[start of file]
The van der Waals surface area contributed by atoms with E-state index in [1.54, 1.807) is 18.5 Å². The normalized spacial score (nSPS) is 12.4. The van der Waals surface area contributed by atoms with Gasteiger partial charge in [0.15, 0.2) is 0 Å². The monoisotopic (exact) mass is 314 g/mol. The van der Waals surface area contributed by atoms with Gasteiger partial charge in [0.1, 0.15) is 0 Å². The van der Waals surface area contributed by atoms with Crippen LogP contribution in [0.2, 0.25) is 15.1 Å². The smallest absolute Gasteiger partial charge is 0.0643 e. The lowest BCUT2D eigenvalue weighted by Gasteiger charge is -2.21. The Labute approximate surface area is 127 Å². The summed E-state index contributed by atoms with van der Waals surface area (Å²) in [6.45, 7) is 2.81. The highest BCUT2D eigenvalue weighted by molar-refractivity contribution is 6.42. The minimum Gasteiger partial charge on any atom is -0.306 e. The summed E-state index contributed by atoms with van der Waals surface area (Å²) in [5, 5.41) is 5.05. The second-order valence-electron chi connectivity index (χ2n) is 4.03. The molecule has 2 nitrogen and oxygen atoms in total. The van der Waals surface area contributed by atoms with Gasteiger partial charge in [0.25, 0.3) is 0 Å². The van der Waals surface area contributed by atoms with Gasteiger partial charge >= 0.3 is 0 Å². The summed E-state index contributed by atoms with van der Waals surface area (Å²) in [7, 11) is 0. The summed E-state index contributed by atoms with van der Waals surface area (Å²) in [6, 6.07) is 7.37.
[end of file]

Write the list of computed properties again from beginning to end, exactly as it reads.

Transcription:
The van der Waals surface area contributed by atoms with E-state index in [1.54, 1.807) is 18.5 Å². The normalized spacial score (nSPS) is 12.4. The van der Waals surface area contributed by atoms with Gasteiger partial charge in [0.15, 0.2) is 0 Å². The monoisotopic (exact) mass is 314 g/mol. The van der Waals surface area contributed by atoms with Gasteiger partial charge in [0.1, 0.15) is 0 Å². The van der Waals surface area contributed by atoms with Crippen LogP contribution in [0.2, 0.25) is 15.1 Å². The smallest absolute Gasteiger partial charge is 0.0643 e. The lowest BCUT2D eigenvalue weighted by Gasteiger charge is -2.21. The Labute approximate surface area is 127 Å². The summed E-state index contributed by atoms with van der Waals surface area (Å²) in [6.45, 7) is 2.81. The highest BCUT2D eigenvalue weighted by molar-refractivity contribution is 6.42. The minimum Gasteiger partial charge on any atom is -0.306 e. The summed E-state index contributed by atoms with van der Waals surface area (Å²) in [5, 5.41) is 5.05. The second-order valence-electron chi connectivity index (χ2n) is 4.03. The molecule has 2 nitrogen and oxygen atoms in total. The van der Waals surface area contributed by atoms with Gasteiger partial charge in [0.25, 0.3) is 0 Å². The van der Waals surface area contributed by atoms with Gasteiger partial charge >= 0.3 is 0 Å². The summed E-state index contributed by atoms with van der Waals surface area (Å²) in [7, 11) is 0. The summed E-state index contributed by atoms with van der Waals surface area (Å²) in [6, 6.07) is 7.37.